Christopher Lynch, legislative aide to Rep. Benjamin L. Cardin, assured an audience of 150 dog breeders last week that the Puppy Protection Act which Mr. Cardin introduced to Congress would not go forward as written.
That was good news to the dog breeders and members of the Dog Owners Guild of Maryland (D.O.G.), who met recently at Seton-Keough High School to hear Mr. Lynch. While the dog fanciers -- breeders -- have no complaints about the bill's (HR3718) intent to protect buyers of faulty puppies, they object to the way it is written.
The breeders' primary objections to the bill are the definitions of "pet dealers," a stipulation that buyers be entitled to refunds for a sick puppy and for those judged not to fit the American Kennel Club standard for their breed, and the fact that veterinarians would be able to make certain judgments breeders consider unfair.
Mr. Cardin's bill defines a pet dealer as any person who engages in the acquisition of dogs for resale to consumers and includes dog breeders who have three intact (unspayed) female dogs on the premises for breeding purposes. The bill, according to the D.O.G. members, does not address the backyard breeder or dogs sold at wholesale from establishments often referred to as puppy mills.
Although Mr. Cardin, Democrat from the 3rd District, did not attend the meeting, Mr. Lynch distributed copies of a letter written by Mr. Cardin to explain some of the controversial aspects drawing criticism from the group.
"We are pursuing improvements to this bill," said Mr. Lynch. "Mr. Cardin is not wedded to this bill as it stands now. That is why I am here and why you are here at the beginning of the legislative process," he told the audience. "That is the way it works. You don't see a bill fly through the House [of Representatives]," he added.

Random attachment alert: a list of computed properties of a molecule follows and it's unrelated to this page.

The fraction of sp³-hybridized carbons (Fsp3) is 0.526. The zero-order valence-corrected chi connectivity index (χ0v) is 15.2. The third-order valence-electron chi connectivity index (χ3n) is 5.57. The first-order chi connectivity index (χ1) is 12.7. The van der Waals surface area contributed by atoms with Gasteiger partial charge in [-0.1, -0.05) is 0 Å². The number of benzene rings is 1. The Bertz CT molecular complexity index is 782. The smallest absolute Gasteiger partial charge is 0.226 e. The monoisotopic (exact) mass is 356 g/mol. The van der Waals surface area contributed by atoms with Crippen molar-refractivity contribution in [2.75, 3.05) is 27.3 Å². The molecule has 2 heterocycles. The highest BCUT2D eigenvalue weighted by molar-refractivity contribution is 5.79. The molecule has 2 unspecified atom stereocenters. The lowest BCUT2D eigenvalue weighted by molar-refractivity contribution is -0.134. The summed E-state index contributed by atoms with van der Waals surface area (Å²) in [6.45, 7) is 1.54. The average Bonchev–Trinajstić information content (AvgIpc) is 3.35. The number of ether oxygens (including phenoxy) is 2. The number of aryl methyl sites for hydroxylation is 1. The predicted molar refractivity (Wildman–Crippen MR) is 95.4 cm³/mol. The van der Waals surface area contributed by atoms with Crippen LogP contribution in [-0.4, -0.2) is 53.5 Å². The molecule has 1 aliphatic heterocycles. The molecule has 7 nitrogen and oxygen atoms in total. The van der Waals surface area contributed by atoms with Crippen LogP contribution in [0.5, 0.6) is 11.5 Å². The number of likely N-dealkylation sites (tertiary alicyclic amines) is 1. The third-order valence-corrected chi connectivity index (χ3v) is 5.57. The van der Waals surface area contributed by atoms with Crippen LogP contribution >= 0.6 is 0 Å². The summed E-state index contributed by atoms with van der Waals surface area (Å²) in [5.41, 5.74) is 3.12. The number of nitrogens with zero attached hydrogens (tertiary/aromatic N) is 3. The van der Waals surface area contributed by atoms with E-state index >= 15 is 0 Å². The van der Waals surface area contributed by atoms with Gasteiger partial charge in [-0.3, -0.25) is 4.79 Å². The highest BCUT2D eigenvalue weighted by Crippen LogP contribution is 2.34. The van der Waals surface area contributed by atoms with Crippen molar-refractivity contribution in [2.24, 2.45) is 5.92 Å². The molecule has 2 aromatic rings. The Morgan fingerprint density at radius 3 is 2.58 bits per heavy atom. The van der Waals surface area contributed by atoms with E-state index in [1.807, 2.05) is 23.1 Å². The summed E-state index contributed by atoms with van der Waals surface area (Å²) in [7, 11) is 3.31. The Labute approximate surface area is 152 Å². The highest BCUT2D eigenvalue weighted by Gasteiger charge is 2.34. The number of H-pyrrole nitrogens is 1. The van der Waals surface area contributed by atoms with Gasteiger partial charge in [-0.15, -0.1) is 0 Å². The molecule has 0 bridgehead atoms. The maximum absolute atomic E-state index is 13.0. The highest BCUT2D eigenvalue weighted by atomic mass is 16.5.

Mr. Cardin's letter contained explanations of the breeders' three major objections. In reference to "pet dealer," he wrote, "This definition is a judgment as to the point at which a hobby becomes a business. I am not suggesting that anyone who has three or more intact females is running a 'puppy mill,' " he wrote.
Mr. Lynch was questioned as to why Mr. Cardin wasn't establishing a bill to eliminate puppy mills -- where thousands of puppies are bred yearly -- instead of jeopardizing the responsible breeder who may have three unspayed bitches but only breeds one a year or even one in six years and is very careful about health.
The bill also lays the responsibility for veterinary bills upon the seller of a sick or faulty puppy for up to three times the animal's purchase price. In his letter, Mr. Cardin responded: "For the concerned, responsible breeder there is an exemption from liability."
The audience questioned Mr. Lynch as to the validity of a veterinarian determining such an exemption. And one breeder noted that responsible breeders wouldn't sell a sick puppy.
Another breeder asked what happens to the buyer "who takes a puppy and ignores its feedings and its health and when it is sick takes it to a veterinarian to get care at the expense of the seller."
Mr. Cardin's bill calls for reimbursement to the buyer if a veterinarian certifies (even beyond a year) that the dog does not fit the standard of the breed it was represented to be. Mr. Cardin's letter noted that he was considering varying proposals that would better deal with this problem.
Dr. Bill Benson, who operates the Reisterstown 24-hour Veterinary Clinic, said, "Many breeds have propensities to certain problems which a breeder cannot change. Also, most veterinarians would have to go back to school to learn the AKC standards for each of some 35 breeds. I know that I didn't go to veterinary school to be a dog judge.
"This law," he continued, "could create a paper trail from vet to vet and may often pit vet against vet. And, before you knew it, you'd be seeing advertisements from unscrupulous veterinarians suggesting that owners bring their sick puppies to them."